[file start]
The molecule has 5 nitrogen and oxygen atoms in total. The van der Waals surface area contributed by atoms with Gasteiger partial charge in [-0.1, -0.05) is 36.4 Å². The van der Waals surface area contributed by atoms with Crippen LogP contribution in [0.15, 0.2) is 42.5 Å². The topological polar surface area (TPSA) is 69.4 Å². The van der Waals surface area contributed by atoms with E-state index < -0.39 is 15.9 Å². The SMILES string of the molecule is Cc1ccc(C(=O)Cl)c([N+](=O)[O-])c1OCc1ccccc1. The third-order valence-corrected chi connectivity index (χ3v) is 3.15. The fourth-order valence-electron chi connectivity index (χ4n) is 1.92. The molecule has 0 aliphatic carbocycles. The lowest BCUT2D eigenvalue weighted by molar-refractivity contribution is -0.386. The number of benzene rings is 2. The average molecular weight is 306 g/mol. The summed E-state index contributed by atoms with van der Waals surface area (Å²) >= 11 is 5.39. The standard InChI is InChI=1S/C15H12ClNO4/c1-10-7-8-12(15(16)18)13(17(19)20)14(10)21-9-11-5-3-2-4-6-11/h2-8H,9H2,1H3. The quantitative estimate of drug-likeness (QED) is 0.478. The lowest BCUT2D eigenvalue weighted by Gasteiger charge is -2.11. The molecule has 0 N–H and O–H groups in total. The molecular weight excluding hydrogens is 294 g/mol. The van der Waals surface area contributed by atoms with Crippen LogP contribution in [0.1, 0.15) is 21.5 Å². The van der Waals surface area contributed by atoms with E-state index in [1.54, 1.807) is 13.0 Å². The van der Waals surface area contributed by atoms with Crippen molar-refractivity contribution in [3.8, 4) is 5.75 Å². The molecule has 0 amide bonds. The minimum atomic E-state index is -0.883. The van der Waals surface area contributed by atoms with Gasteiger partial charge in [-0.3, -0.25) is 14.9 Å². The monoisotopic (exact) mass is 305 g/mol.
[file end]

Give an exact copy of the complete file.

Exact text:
The molecule has 5 nitrogen and oxygen atoms in total. The van der Waals surface area contributed by atoms with Gasteiger partial charge in [-0.1, -0.05) is 36.4 Å². The van der Waals surface area contributed by atoms with Crippen LogP contribution in [0.15, 0.2) is 42.5 Å². The topological polar surface area (TPSA) is 69.4 Å². The van der Waals surface area contributed by atoms with E-state index < -0.39 is 15.9 Å². The SMILES string of the molecule is Cc1ccc(C(=O)Cl)c([N+](=O)[O-])c1OCc1ccccc1. The third-order valence-corrected chi connectivity index (χ3v) is 3.15. The fourth-order valence-electron chi connectivity index (χ4n) is 1.92. The molecule has 0 aliphatic carbocycles. The lowest BCUT2D eigenvalue weighted by molar-refractivity contribution is -0.386. The number of benzene rings is 2. The average molecular weight is 306 g/mol. The summed E-state index contributed by atoms with van der Waals surface area (Å²) >= 11 is 5.39. The standard InChI is InChI=1S/C15H12ClNO4/c1-10-7-8-12(15(16)18)13(17(19)20)14(10)21-9-11-5-3-2-4-6-11/h2-8H,9H2,1H3. The quantitative estimate of drug-likeness (QED) is 0.478. The lowest BCUT2D eigenvalue weighted by Gasteiger charge is -2.11. The molecule has 0 N–H and O–H groups in total. The molecular weight excluding hydrogens is 294 g/mol. The van der Waals surface area contributed by atoms with Crippen LogP contribution in [0.1, 0.15) is 21.5 Å². The van der Waals surface area contributed by atoms with E-state index in [1.54, 1.807) is 13.0 Å². The van der Waals surface area contributed by atoms with Crippen molar-refractivity contribution in [3.8, 4) is 5.75 Å². The molecule has 0 amide bonds. The minimum atomic E-state index is -0.883. The van der Waals surface area contributed by atoms with Gasteiger partial charge in [-0.3, -0.25) is 14.9 Å². The monoisotopic (exact) mass is 305 g/mol.